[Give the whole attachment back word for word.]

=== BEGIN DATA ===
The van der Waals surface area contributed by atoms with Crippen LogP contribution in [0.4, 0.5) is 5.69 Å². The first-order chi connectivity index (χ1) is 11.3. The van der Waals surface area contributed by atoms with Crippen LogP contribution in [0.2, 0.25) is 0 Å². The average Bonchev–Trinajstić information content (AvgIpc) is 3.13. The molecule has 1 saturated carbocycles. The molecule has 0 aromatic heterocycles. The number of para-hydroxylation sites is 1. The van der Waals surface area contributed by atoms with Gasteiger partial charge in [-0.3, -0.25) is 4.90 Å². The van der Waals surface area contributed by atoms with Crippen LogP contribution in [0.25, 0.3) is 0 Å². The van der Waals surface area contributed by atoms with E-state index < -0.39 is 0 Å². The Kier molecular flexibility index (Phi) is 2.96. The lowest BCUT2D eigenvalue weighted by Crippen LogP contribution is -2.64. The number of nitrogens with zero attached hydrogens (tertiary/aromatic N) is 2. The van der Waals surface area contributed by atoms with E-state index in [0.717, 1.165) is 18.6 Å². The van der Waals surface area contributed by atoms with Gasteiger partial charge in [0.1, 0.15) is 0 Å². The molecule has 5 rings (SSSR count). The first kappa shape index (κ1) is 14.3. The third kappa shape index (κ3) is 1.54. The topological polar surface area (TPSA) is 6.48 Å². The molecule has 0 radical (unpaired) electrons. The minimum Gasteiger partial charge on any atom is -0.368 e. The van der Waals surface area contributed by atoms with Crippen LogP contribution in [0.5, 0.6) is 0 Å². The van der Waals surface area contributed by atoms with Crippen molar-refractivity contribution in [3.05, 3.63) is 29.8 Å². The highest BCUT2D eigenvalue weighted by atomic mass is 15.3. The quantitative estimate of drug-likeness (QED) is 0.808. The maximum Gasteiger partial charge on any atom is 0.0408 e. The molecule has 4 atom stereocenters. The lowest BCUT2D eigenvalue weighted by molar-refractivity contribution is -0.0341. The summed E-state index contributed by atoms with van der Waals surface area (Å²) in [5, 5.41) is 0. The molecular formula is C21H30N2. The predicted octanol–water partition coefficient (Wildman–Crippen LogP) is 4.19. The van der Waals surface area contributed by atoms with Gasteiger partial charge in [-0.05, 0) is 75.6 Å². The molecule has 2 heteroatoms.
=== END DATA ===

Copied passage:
The van der Waals surface area contributed by atoms with Crippen LogP contribution in [0.4, 0.5) is 5.69 Å². The first-order chi connectivity index (χ1) is 11.3. The van der Waals surface area contributed by atoms with Crippen LogP contribution in [0.2, 0.25) is 0 Å². The average Bonchev–Trinajstić information content (AvgIpc) is 3.13. The molecule has 1 saturated carbocycles. The molecule has 0 aromatic heterocycles. The number of para-hydroxylation sites is 1. The van der Waals surface area contributed by atoms with Gasteiger partial charge in [-0.3, -0.25) is 4.90 Å². The van der Waals surface area contributed by atoms with Crippen LogP contribution in [0.25, 0.3) is 0 Å². The van der Waals surface area contributed by atoms with E-state index < -0.39 is 0 Å². The Kier molecular flexibility index (Phi) is 2.96. The lowest BCUT2D eigenvalue weighted by Crippen LogP contribution is -2.64. The number of nitrogens with zero attached hydrogens (tertiary/aromatic N) is 2. The van der Waals surface area contributed by atoms with E-state index in [0.717, 1.165) is 18.6 Å². The van der Waals surface area contributed by atoms with Gasteiger partial charge in [0.1, 0.15) is 0 Å². The molecule has 5 rings (SSSR count). The first kappa shape index (κ1) is 14.3. The third kappa shape index (κ3) is 1.54. The topological polar surface area (TPSA) is 6.48 Å². The molecule has 0 radical (unpaired) electrons. The minimum Gasteiger partial charge on any atom is -0.368 e. The van der Waals surface area contributed by atoms with Crippen LogP contribution in [0.5, 0.6) is 0 Å². The van der Waals surface area contributed by atoms with Crippen molar-refractivity contribution in [3.05, 3.63) is 29.8 Å². The highest BCUT2D eigenvalue weighted by atomic mass is 15.3. The quantitative estimate of drug-likeness (QED) is 0.808. The maximum Gasteiger partial charge on any atom is 0.0408 e. The molecule has 4 atom stereocenters. The lowest BCUT2D eigenvalue weighted by molar-refractivity contribution is -0.0341. The summed E-state index contributed by atoms with van der Waals surface area (Å²) in [5, 5.41) is 0. The molecular formula is C21H30N2. The predicted octanol–water partition coefficient (Wildman–Crippen LogP) is 4.19. The van der Waals surface area contributed by atoms with Gasteiger partial charge in [-0.05, 0) is 75.6 Å². The molecule has 2 heteroatoms.